• The Supreme Court Ruling on Targeted Killings had a decisive impact on all the relevant bodies with regard to the importance of addressing the risk to uninvolved civilians, in accordance with the principles of Israeli and international law and the ethical foundations on which they are based;

• The political echelon also incorporated lessons learned from the operation and its consequences. Today, the procedure for transferring intelligence information to the political echelon is more organized, and decisions by the security services are more carefully scrutinized.  There is awareness regarding initiation of meetings with the heads of the security services and the need to request clarifications as appropriate to ensure that the most independent and well-informed decision is made as necessitated by domestic and foreign policy considerations, particularly with regard to possible harm to uninvolved civilians as a result of targeted killings.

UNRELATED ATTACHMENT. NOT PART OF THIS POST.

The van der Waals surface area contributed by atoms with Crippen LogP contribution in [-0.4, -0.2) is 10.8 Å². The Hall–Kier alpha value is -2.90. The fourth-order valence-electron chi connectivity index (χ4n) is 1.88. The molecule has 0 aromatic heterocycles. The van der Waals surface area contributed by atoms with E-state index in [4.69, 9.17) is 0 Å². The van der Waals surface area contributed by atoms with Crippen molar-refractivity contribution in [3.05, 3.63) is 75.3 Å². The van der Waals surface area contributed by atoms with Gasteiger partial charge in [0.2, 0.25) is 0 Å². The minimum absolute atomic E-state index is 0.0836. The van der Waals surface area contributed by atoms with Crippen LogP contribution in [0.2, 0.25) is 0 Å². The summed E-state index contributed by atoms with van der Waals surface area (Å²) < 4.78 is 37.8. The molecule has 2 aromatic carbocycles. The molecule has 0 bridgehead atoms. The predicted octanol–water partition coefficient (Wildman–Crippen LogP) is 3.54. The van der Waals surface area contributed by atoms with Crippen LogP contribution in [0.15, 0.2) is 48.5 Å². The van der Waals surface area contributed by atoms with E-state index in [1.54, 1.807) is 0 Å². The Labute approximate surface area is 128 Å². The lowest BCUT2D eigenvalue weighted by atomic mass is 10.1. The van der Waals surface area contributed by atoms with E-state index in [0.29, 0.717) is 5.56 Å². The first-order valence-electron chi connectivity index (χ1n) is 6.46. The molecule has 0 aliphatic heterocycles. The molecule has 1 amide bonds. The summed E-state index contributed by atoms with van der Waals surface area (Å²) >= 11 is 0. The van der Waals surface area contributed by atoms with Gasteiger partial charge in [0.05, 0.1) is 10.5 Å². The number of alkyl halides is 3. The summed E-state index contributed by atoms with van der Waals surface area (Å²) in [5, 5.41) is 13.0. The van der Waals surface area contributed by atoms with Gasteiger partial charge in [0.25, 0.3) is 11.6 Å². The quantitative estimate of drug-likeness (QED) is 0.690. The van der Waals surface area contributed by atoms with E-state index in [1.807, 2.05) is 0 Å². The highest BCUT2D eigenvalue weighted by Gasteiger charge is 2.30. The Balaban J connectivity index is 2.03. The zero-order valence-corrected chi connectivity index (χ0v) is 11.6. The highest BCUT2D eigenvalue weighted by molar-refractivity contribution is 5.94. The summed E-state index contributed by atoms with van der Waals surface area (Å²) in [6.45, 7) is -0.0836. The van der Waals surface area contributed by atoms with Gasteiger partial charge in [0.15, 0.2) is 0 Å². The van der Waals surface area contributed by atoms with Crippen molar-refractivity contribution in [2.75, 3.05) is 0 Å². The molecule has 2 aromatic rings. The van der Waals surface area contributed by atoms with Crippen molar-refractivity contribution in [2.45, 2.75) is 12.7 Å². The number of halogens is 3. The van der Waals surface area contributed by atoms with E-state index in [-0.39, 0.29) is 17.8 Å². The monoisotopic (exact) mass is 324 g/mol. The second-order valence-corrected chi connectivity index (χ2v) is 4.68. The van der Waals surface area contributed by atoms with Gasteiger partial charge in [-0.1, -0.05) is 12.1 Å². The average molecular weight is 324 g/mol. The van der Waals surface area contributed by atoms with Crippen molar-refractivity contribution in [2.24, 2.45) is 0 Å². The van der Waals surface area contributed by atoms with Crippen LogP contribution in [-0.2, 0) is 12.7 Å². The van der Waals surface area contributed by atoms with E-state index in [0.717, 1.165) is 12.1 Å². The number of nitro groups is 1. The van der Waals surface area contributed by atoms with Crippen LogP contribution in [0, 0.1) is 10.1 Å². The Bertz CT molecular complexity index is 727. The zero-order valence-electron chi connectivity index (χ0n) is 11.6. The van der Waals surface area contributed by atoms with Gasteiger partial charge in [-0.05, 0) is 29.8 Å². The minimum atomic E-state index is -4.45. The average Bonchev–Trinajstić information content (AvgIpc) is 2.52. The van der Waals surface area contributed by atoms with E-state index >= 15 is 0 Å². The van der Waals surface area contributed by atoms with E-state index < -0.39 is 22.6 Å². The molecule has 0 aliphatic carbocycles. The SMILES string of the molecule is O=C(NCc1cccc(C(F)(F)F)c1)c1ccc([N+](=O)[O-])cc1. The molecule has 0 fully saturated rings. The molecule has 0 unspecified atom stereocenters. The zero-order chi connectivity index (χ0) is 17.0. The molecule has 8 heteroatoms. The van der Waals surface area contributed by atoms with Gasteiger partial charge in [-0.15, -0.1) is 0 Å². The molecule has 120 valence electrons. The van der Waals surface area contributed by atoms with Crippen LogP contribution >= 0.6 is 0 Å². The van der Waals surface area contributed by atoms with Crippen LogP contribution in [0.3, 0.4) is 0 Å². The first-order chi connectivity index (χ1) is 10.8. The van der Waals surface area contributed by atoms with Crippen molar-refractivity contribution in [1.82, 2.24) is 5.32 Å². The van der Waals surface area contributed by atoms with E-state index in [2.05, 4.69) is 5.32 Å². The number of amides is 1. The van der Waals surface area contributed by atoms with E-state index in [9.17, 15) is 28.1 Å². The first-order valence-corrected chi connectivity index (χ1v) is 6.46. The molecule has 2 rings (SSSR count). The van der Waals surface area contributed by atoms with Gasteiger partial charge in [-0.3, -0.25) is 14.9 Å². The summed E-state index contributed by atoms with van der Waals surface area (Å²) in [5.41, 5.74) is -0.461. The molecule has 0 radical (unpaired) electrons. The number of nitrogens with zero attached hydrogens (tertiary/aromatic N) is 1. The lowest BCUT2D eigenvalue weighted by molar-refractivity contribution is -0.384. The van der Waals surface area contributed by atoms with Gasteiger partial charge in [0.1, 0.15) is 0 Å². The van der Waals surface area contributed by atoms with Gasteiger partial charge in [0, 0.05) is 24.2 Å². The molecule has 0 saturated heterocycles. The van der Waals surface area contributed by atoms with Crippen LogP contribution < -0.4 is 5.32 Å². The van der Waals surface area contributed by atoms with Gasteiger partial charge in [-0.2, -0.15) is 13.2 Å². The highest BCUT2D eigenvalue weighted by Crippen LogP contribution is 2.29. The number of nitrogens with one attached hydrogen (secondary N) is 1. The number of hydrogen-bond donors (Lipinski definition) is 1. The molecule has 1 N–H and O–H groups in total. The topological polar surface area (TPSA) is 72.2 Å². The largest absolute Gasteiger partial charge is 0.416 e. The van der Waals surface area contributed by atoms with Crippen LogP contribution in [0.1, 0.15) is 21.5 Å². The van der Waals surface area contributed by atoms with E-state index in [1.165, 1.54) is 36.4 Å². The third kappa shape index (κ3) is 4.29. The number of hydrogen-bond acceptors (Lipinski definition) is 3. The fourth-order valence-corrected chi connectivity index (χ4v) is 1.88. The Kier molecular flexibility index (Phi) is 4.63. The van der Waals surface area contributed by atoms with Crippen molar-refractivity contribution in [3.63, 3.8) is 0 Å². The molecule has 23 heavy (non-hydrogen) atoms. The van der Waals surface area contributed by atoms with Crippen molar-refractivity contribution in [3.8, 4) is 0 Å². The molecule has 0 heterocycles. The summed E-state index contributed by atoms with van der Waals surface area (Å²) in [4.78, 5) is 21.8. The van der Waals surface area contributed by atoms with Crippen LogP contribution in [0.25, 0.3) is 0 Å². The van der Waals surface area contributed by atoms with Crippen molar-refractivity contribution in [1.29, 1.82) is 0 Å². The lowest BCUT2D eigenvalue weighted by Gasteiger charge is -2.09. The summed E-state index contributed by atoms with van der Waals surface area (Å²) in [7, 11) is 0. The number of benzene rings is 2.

15. The Commission’s recommendations are systemic ones, designed to concentrate and focus the normative and ethical considerations that must be taken into account and the measures that must be exercised prior to a decision to carry out a targeted killing, in order for it to be lawful. 

Therefore, the recommendations refer only to the issue of harm to uninvolved civilians as the collateral consequence of the Shehadeh strike.  Some of the recommendations have already been implemented by the political and security agencies, and to the extent implemented, they must be adapted and completed in light of both the letter and spirit of the recommendations.

These are the main recommendations:

16. The security forces must incorporate and internalize, on an ongoing basis, the principles and norms of Israeli and international law and the ethical and moral foundations on which they are predicated, particularly in all that relates to harm to uninvolved civilians resulting from a targeted killing against a legitimate target.

17. The principle of proportionality must be carefully adhered to. A derivative of this principle is that a strike should not be carried out, even if the target is in and of itself legitimate, if the expected harm to uninvolved civilians is excessive in relation to the anticipated military advantage to be derived from the strike, and this in each case according to its circumstances. In this context, maximum caution must be exercised in the selection of the method of striking the target and the type of weapon to be used in the operation.